It’s sorta like a gravy, but not runny. Kinda like a stew, but not that thick. The meat is tender, as if it were in a crock pot all day. And the sauce has some pleasant heat.

Rendang is typically ordered with rice. In restaurants, order rice separately. Often, it comes with the meal at hawker centers.

The price for our dinner pictured below, drinks and tip included, just $15 – but that’s a lot. This was at a nice restaurant on the river in Melaka. Similar dishes at a hawker center could have cost less than a third of that price.

(Note, often rendang meat comes still attached to the bone… in case you’re like me and cannot eat a carcass.)

More Malaysian food: nasi, mei, roti, rojak

Nasi goreng is fried rice. Mei goreng is fried noodles. If you don’t want fried, don’t order anything with ‘goreng’. It took us a long time to get the hang of the variations. Google translate helped a lot. Add ‘ayam’ to your nasi goreng, and you’ve got chicken fried rice. The variations are endless.

Roti is the Malaysian version of a Mexican quesadilla. It’s thicker, chewier, and only comes with cheese if you order it that way. Also, with a large Indian heritage, you’ll find roti’s cousin naan – and other Indian foods at most hawker centers.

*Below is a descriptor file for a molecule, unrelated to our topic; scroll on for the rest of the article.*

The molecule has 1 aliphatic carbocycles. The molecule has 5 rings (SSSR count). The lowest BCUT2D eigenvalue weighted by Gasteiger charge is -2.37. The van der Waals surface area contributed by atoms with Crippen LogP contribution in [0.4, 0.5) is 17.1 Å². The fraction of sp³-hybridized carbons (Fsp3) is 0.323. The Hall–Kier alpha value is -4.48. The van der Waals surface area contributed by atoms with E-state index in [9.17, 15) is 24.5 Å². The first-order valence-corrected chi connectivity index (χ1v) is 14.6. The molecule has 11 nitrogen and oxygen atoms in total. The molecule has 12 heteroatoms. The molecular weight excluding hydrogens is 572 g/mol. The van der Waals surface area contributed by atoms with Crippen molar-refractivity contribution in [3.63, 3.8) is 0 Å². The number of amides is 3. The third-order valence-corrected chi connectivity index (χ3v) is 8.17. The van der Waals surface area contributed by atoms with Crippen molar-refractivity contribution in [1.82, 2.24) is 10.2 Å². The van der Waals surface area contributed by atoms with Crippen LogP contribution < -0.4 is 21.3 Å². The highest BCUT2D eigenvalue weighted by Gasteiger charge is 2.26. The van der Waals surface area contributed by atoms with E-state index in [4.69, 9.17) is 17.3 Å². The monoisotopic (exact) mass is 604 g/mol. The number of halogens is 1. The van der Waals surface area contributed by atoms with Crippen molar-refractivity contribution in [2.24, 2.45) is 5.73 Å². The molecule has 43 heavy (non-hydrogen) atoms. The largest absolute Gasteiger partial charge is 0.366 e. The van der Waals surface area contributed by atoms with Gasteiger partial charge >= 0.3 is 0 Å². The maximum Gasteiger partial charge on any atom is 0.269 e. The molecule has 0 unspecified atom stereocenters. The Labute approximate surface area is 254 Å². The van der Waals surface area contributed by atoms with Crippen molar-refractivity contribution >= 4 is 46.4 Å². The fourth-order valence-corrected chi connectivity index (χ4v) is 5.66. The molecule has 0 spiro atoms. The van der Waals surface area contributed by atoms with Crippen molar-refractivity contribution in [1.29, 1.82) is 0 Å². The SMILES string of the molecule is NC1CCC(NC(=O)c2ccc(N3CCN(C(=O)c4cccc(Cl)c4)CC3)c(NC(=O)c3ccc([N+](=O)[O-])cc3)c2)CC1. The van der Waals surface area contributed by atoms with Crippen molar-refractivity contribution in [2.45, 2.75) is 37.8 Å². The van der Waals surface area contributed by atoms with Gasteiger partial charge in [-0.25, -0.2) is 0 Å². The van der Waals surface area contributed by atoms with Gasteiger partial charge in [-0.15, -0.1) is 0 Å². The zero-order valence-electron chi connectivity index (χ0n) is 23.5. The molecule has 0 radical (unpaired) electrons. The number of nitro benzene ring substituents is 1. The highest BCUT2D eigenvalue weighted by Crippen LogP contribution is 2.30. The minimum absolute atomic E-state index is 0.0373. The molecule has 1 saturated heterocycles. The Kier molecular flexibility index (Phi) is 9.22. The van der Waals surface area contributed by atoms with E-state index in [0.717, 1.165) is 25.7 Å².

Rojak is a Malaysian ‘fruit salad.’ There are variations of this, just as there are of cendol, depending on where you are in the country, and at what type of eatery. Most often, it’s cut-up melon and other cheaper fruit with a shrimp and peanut paste. Sometimes it comes with deep-fried, crisp, thick noodles like chips.

All of the above is a dollar or two at hawker centers. Or you can pay a little more if you want to sit in a nice restaurant – up to three of four bucks, depending on where you go.


Make sure you ask for “no sugar” if you are at the cheaper hawker centers, and be aware that at cheaper establishments, sometimes it’s not pure juice.

Depending on where you order a juice, it can be as low as half a dollar for the real thing. Cheers!

The adventure continues. I’m not a foodie by any stretch – but the food is quite different on this side of the world, and Malaysian food has been a delight to eat.